The Story Behind Rogue Wave by Isabel Jolie

15 Apr 2021

By Isabel Jolie

Last June (of the year that shall not be named) my family and I descended upon Bald Head Island for a two-week vacation. Signs of the pandemic wrapped around us as we unloaded our car and prepared to board the ferry. Everyone wore masks, and those in line whispered worries about whether or not they’d make this ferry or be stuck waiting for the next one given the lower capacity requirements to meet Covid safety protocols.

We weren’t sure what would await us on the island. It had opened for visitors weeks before we arrived. But we felt a profound need to get away after essentially being locked inside our home since mid-March. In my tote bag I carried several hardback books, plus my trusty ebook reader with a gazillion more. The fringe of an enormous cold front hit as we waited in line, and light rain splattered us. We bought sweatshirts from the SailShop before we ever entered our cottage rental.

For almost all of the next week, it poured. And we didn’t even mind. That was how happy we were to be out of our house and in another. I sat on the covered porch as the rain pelted down, and read The Outlaw Ocean by Ian Urbina. As I read his account of real life events and people, and I stared out at an ocean chock full of white caps, the seed of Rogue Wave sprouted.

It was on that beach vacation that I began my outline for not only Rogue Wave, but for the entire Haven Island series. Because I also read Billion Dollar Whale by Tom Wright and Bradley Hope, about a modern-day Great Gatsby and a billion dollar scandal that Bill Gates is quoted as calling “thrilling.” And at some point on that vacation, my husband asked me if I had heard of a site called OnlyFans.

So, that second week of our vacation, as we stacked surfboards on top of our golf cart to get to the best location for surfing, the characters of Tate and Luna spun to life. As did Gabe, Poppy, and to some extent, Cali and Logan.

What are some of the cold hard facts that have stayed with me about our lawless ocean? First and foremost, we’re courting environmental disaster. I’m fully aware everyone’s tired of hearing about saving the whales, the turtles and the planet. I purposefully didn’t delve too much into all of the dangers of overfishing, or how complicated a scenario the world faces in regards to policing the ocean (spoiler alert: for all practical purposes, it isn’t policed). And overfishing? Let’s just say when people talk about the dangers of advances in technology, few think about fishing, but maybe we all should. Ian Urbina referred to the ocean as lawless, and others make references to the silver ocean. Silver or gold are probably more apt, because like pretty much everything else in our world, our issues revolve around money and greed.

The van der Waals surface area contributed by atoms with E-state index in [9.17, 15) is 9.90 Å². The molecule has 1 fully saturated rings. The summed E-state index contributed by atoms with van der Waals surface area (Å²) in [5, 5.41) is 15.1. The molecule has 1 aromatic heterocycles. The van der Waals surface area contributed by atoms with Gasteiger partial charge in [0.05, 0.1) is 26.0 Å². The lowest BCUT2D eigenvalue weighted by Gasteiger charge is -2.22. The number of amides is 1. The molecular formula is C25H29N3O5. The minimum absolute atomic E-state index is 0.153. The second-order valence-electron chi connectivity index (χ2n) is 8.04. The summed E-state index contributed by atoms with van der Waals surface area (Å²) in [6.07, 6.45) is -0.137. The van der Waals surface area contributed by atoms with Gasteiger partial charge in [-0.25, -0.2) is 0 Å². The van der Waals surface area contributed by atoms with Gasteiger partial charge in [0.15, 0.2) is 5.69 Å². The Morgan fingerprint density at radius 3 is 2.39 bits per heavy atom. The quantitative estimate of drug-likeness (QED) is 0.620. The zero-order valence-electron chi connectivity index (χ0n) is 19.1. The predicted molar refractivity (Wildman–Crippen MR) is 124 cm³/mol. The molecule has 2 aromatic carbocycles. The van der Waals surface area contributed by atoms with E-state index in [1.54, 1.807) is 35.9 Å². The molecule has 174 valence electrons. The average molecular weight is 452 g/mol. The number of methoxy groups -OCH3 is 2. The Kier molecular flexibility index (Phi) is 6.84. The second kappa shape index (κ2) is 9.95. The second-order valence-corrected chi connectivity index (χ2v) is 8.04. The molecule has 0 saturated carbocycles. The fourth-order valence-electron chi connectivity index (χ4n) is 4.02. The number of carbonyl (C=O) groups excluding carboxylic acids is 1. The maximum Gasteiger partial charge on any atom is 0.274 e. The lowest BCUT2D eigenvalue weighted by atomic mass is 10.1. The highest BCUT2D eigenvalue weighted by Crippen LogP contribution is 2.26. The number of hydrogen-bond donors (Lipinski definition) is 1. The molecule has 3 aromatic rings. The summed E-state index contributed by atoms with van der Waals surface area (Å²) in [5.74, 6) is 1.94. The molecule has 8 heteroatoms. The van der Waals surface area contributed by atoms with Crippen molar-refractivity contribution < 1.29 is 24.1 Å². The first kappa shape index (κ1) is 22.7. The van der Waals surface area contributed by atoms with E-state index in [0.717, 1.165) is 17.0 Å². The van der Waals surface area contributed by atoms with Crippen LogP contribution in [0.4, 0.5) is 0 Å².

Adrian Tate grapples with this reality in Rogue Wave. When he meets Luna, she’s everything he used to be. In a way, it’s an opposites attract romance, as he’s in such a different head space. She’s starting out, exactly where he was so long ago. It’s an age gap romance, but the chronological age isn’t the issue – it’s the life experience and the variance in perspective. As so often is the case in life, what starts out as mere sexual attraction, grows into more.

We’re preparing to go back to Bald Head this summer, only this year Rogue Wave and Adrift will be released. I’ll be working on the final edits for First Light, the third book in the series, which is due to my editor on July 4. It’s a bit surreal. We’ll also be vaccinated and maybe this summer masks might not be mandated. Or they may be. Who knows? But the ocean will be waiting, and I can’t wait.

Isabel Jolie is the author of the new book Rogue Wave.

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